This benefits companies with non-ring-fenced profits over 250k also facing the rise in corporation tax from 19% to 25%. The full impact of that rise can be offset by capital investments. Construction equipment, including bulldozers, compactors and excavators, etc, qualify for full expensing (the 100% first-year allowance for main rate expenditure) on new purchases. 

Analysing the consequences of the budget, BNP Paribas Leasing Solutions has noted that qualifying equipment acquired via hire purchase agreements is subject to any capital allowance that would apply with an outright purchase, together with tax relief (charged as a business expense) on the interest element of any such agreement.  

Equipment acquired using other types of leasing agreement are not subject to capital allowances, it says, but all rental payments made in respect of such agreements can be offset against tax in the year that the payments were made. 

Despite this, Aldermore’s Smith says that businesses in the sector still face some hefty challenges with late payments and their supply chains.  

“Aldermore’s business insight from the construction industry shows that late payments and limited equipment supply continue to be a challenge. Some 76% of those with outstanding payments have seen an increase in arrears year on year, and 62% faced supply chain and strike delays, averaging a £2.1m loss each,” he says.  

However, he believes that looking ahead there are reasons to be optimistic, not least in terms of investment, with the road to net-zero carbon emissions one of the top priorities for construction businesses (underlined by the London Office Crane Survey, mentioned above).  

Palace of Westminster during restoration works

“Aldermore’s business insight from the construction industry shows that one in five businesses (22%) are prioritising sustainability and over a quarter of businesses (26%) looking to invest in the next 12 months plan to spend between £50k and £100k.” 

Construction SMEs are planning to invest on average £119K in growth strategies over the next 12 months, with many requiring firms such as Aldermore to fill the financing gap. 

Smith goes on to mention that, according to the latest Construction Skills Network (CSN) report – providing insights into the UK construction economy and its future labour needs – an extra 225,000 construction workers may be needed by 2027, with the major sectors for demand including private housing, infrastructure, and repair and maintenance.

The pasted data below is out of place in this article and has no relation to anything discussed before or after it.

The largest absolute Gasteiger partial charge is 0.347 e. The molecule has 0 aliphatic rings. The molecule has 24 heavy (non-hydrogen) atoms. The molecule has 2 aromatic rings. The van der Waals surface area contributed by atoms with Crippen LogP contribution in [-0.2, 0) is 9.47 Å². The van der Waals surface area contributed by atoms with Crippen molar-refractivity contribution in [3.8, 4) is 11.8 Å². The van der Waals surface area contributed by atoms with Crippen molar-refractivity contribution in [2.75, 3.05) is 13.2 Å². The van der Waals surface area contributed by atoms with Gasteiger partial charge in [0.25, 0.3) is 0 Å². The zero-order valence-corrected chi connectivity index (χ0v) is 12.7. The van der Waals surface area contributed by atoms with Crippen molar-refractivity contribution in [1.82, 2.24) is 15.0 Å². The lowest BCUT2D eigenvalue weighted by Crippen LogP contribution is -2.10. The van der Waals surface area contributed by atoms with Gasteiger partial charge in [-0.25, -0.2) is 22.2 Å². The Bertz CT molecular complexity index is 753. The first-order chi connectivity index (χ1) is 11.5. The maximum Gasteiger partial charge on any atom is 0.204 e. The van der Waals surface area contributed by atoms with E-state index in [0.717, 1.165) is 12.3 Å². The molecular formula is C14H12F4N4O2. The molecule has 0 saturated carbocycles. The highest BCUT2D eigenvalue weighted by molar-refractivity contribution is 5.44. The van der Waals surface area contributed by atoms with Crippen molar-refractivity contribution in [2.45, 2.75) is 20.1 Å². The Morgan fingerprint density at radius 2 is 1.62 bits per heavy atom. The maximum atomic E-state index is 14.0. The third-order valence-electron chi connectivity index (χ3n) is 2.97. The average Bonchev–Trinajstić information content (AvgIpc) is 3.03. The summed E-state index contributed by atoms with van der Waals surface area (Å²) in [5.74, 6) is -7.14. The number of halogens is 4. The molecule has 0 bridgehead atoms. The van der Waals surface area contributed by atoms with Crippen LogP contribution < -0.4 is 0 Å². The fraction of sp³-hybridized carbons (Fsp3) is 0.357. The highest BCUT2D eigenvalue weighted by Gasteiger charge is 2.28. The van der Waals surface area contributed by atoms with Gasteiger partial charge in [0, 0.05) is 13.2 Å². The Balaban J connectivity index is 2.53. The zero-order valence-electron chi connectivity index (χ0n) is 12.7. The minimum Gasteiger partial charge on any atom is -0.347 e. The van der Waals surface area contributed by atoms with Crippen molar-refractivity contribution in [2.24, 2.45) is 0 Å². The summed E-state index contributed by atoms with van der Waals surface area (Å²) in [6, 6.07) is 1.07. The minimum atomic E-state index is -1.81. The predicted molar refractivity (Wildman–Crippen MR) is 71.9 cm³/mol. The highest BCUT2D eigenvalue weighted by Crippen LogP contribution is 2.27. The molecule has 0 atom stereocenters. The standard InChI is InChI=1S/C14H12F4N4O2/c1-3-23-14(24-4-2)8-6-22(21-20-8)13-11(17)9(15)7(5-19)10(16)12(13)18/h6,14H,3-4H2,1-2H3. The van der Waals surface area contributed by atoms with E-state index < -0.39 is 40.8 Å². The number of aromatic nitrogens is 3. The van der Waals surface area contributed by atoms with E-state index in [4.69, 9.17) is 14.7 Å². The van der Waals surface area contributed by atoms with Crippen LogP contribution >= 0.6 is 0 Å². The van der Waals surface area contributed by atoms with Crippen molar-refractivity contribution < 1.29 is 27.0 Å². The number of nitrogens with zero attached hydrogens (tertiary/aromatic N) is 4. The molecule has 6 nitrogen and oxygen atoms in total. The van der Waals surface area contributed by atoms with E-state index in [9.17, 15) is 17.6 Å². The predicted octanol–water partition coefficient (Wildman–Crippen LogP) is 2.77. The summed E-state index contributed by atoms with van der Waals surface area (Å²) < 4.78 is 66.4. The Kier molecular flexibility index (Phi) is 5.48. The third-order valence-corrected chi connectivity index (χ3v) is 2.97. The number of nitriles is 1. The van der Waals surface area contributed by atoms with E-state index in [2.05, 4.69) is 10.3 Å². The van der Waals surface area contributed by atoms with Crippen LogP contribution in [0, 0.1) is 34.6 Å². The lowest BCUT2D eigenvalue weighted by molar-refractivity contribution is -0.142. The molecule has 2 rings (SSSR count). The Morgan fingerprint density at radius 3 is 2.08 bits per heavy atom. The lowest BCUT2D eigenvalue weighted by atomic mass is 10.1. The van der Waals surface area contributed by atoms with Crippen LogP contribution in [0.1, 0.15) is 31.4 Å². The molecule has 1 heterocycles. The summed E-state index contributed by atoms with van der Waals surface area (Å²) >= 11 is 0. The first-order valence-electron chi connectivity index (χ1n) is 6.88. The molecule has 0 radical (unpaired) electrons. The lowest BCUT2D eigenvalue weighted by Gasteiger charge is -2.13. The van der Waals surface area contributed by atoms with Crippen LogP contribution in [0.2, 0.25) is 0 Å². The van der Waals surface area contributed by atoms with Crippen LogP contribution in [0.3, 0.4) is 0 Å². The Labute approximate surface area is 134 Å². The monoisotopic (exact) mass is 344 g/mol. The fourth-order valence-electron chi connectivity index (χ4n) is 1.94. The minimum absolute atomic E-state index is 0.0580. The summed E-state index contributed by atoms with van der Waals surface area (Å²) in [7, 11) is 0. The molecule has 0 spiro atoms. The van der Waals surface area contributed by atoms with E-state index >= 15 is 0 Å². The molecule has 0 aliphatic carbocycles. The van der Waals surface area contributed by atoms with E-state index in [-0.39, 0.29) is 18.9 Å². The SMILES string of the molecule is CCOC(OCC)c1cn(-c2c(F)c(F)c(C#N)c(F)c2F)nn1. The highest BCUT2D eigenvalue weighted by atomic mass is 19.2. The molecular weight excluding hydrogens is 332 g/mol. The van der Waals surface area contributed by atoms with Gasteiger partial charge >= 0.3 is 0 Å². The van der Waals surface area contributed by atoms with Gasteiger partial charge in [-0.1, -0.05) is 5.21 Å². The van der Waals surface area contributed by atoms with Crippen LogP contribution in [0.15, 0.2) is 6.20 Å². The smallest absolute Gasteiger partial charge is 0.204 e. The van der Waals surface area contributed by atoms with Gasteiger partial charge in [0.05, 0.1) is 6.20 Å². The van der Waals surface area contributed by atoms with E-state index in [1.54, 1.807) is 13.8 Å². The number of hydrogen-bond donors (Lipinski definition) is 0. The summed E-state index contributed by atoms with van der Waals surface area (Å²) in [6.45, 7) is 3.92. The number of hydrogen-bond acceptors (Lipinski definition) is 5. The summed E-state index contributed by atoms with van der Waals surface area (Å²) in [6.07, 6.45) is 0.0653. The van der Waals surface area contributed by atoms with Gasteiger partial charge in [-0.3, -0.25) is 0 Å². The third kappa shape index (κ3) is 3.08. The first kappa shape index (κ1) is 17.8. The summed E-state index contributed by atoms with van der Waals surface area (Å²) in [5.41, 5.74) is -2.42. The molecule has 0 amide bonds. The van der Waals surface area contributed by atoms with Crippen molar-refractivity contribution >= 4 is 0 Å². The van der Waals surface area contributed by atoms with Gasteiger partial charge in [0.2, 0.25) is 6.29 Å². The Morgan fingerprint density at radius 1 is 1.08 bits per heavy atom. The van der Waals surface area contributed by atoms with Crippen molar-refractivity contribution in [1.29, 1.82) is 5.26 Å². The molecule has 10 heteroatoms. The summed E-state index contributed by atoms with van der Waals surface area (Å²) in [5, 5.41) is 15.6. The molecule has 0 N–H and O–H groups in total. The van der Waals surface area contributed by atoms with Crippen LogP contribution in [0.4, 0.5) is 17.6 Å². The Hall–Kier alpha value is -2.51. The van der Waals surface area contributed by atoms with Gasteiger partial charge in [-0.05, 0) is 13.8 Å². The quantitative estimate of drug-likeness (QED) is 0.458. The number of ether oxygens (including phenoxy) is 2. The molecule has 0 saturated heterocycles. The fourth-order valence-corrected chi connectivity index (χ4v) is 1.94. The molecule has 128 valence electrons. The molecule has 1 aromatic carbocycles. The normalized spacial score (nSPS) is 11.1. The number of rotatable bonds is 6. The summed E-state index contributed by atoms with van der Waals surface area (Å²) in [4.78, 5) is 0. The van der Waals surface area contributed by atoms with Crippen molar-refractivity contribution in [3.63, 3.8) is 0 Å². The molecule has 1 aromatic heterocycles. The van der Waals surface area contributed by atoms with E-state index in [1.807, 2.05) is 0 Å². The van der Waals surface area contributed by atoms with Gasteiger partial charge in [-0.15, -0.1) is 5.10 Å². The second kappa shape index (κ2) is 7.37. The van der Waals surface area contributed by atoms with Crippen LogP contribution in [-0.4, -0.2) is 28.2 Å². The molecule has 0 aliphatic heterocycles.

All change at Aldermore 

Aldermore itself has just sold its invoice financing division to Bibby Financial Services (BFS), a division that largely served the construction sector. Smith says that Aldermore conducted a strategic review of its entire business earlier this year and it came to the decision that working capital finance was no longer part of its medium-to-long term strategy.  

Working capital finance is the process that helps businesses with their funds so that they can manage their short and long-term obligations, and Aldermore was pleased to have sold this part of the business to BFS.  

Smith notes that the key to this transaction was finding a buyer that wanted to invest in the business over the long term and that shared Aldermore’s values and commitment to its clients and colleagues alike.  

“In BFS we have done this, and we are happy to have found a good home for this business. Also, we have no plans to sell other parts of our business,” Smith says, before going on to mention that, from an asset finance perspective, Aldermore is committed to supporting construction clients to fulfil their needs – in terms of asset investment, rather than cash flow – at different levels of maturity.  

Clearly Smith is positive about Aldermore’s plans and prospects. “We've got a great team and we’re growing,” he enthuses. 

Hinkley Point C

“We have doubled the size of our team in just under six months and we are backing them to deliver excellent service levels that can help our brokers maximise their opportunities. The construction sector is just the beginning. We’ve got strong ambition to enter similar markets, such as agriculture and materials handling.  

“These are areas where we’ve operated in the past, but now we have the team, the expertise, an invigorated approach and the right strategy. 

“Our focus is around diversification at Aldermore, where we’re looking to support clients seeking to invest in longer-term deals.”   

In June, Aldermore launched into the construction finance market at PlantWorx, the UK’s biennial showcase for the construction sector that is considered a one-stop-shop for construction professionals.  

“We were able to get up close and personal with the latest equipment and understand the emerging technologies that will drive the industry to a greener and more sustainable future. As a funder, it's paramount for us to understand the products our customers will be investing in as the industry evolves, as well as some of the legacy technology being left behind.” 

Bright outlook 

As is the case with other analysts, economists and industry professionals, Smith believes that it is difficult to predict the exact outlook for the UK construction industry during the second half of 2023, and into 2024, because as always it will be influenced by a wide range of factors.  

However, based on current trends and projections, it is likely that the industry will experience both opportunities and challenges in equal measure, he says.  

“One of the biggest challenges the industry has faced is meeting the renewed demand for construction equipment. Put this alongside the disruption caused to supply chains over the past couple of years and volatility in fuel and material costs, bidding on new projects will include an increase in incremental cost as the industry players try to build fatter margins.” 

While this sounds gloomy, he points out there are positive signs that access to capital equipment will improve by the end of 2023 as purchases of new equipment cool.  

There have been movements in used equipment availability and prices, most notably earlier this year, with a record-breaking auction of over 400 mini-diggers sold through Euro Auctions, the leader in unreserved auctions of industrial plant, construction equipment and agricultural machinery, as part of a 5,000 lot auction of construction assets.  

All of this suggests that while this is a difficult time for the construction industry, it should also bring about a better adjustment of demand and supply, and a renewed focus on longer-term investing and sustainability.